Chippewa Flowage

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Chippewa Flowage, Wisconsin
Photo credit: 
Wisconsin Department of Natural Resources

The Chippewa Flowage is one of the wildest lakes in Wisconsin's Northwoods. The state depends on the $8 million generated annually from those who visit this popular tourist destination for world-class muskie and walleye fishing or to hunt, hike, or camp in the surrounding wilderness. Wildlife depend on the area too—the woods are home to many species of birds and mammals including eagles, bears, beavers, bobcats, and wolves. But not all of the land is public and sale and subdivision for private homes could easily threaten the wild remoteness of this special place.

For over two years, TPL worked with local, state, federal, and tribal interests and many conservation and sportsman groups to place a working-forest conservation easement on 18,179 acres of Plum Creek Timber Company lands. Protecting this property connects land already managed by the Chequamegon-Nicolet National Forest, the Wisconsin Department of Natural Resources, and the Lac Courte Oreille Band of Lake Superior Chippewa. Public access to the forest will continue to support the local economy and allow for hiking, fishing, hunting, trapping, cross-country skiing, and snowmobiling on designated trails. The final phase of the project was completed in October 2011.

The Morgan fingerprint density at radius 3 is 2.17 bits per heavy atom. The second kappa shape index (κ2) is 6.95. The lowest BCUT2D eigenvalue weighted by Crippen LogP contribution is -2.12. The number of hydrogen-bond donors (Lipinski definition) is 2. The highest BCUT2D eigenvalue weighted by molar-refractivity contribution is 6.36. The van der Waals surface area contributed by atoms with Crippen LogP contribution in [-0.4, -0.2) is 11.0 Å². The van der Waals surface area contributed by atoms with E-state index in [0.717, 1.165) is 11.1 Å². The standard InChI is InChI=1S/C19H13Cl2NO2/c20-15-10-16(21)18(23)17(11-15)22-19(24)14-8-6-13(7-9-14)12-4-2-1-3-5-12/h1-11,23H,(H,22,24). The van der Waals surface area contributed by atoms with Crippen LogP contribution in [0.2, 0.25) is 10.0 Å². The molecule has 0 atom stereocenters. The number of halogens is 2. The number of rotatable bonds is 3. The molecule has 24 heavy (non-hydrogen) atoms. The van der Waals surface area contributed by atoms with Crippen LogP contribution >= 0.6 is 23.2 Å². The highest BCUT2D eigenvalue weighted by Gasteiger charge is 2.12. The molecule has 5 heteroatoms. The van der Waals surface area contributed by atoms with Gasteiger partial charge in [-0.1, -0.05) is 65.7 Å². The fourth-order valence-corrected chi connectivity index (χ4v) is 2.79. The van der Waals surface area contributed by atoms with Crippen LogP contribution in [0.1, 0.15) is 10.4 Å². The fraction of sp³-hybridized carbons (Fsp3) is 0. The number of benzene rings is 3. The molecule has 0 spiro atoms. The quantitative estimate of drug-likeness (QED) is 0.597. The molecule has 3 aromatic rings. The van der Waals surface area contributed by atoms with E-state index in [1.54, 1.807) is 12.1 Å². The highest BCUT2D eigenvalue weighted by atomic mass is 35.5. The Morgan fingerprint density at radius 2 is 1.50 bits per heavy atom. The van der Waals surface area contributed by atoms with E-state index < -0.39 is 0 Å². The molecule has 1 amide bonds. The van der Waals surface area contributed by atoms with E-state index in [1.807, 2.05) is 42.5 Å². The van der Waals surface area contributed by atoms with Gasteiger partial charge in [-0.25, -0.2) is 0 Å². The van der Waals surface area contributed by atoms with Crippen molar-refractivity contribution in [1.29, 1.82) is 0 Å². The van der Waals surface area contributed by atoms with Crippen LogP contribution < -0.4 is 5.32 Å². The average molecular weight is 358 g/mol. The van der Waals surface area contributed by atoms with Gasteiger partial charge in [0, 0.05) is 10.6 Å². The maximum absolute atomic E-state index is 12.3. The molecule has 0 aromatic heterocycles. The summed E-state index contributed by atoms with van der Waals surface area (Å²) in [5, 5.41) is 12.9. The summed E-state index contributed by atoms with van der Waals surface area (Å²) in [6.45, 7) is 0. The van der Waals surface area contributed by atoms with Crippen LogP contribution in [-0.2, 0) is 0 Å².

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Since 1972, The Trust for Public Land has protected more than 3 million acres and completed more than 5,200 park and conservation projects.